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OP, for the sake of you, your dog, and any potential third party...do NOT take this advice. Dangerous advice IMO. This could make your situation worse.


this is not nearly as big a problem as some are making it out to be. Forget this certified behavior person nonsense. Find a good trainer in your area (one that DOES use corrections when needed, none of this purely positive BS) and take beginner, intermediate and advanced classes, whether private or group. Dobermans are smart, you need to be smarter and dog training is more for us than the dog. This will teach him that he does nothing without your consent. You dictate almost every move he makes. Everything a dog does, it does because WE allow it to. Your dog is growing up, and being a smart breed it will start to want to do what it wants, this cannot be allowed. So as soon as you KNOW he KNOWS what is expected (learned through training) you can correct him when he engages in behaviors that arent appropriate. There are way too many docile, soft dobermans who can learn through positive only type training. But luckily there are still some strong, confident dogs out there who need a strong hand. But always remember, NEVER correct a dog if you arent positive he knows what he is doing wrong. Well, except for something like running into a road after a car..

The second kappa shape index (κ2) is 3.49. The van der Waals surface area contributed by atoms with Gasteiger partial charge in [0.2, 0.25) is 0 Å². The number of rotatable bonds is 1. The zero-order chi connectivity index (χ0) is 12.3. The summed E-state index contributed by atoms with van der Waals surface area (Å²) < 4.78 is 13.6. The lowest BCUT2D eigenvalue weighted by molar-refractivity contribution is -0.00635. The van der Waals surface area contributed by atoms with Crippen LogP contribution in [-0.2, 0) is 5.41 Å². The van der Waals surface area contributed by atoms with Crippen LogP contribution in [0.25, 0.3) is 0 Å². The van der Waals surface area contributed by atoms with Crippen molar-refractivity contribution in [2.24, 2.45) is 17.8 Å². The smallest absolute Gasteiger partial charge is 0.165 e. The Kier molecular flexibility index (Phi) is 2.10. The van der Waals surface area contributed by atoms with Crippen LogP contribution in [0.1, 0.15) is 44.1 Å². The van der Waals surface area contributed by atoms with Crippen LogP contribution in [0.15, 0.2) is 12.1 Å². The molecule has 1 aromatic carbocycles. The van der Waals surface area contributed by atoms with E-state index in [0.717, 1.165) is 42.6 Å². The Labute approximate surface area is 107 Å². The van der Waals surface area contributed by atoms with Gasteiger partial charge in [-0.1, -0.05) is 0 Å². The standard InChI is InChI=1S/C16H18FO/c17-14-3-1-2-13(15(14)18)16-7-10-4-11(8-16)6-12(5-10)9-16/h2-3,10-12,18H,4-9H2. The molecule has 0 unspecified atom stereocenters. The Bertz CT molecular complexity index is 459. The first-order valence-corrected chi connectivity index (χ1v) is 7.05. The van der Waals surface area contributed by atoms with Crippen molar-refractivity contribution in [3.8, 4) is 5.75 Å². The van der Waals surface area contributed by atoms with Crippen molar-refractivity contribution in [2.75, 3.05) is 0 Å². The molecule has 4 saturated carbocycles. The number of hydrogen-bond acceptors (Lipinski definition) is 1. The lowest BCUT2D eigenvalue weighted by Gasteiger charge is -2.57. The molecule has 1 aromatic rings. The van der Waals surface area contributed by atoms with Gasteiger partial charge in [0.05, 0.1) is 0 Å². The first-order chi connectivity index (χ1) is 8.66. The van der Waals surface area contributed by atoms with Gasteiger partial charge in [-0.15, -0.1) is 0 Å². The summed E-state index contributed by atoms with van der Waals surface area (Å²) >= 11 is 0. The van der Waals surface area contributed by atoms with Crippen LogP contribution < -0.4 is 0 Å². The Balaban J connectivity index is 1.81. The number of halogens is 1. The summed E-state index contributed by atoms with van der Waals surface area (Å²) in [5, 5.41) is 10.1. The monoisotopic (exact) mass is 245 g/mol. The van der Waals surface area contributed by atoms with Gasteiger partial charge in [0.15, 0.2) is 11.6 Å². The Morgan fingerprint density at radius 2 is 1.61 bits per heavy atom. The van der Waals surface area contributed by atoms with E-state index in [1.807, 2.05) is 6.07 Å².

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REALLY? so educating a dog on how it is supposed to behave is going to make a disobedient, young adult dog worse?... oh boy, time to delete my profile again.. you people are nuts!
 

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REALLY? so educating a dog on how it is supposed to behave is going to make a disobedient, young adult dog worse?... oh boy, time to delete my profile again.. you people are nuts!
No. But by physically forcing a potentially insecure dog into submission can create a reactive dog who is only 'obeying' out of fear. Is that the kind of dog you want around children? I wouldn't.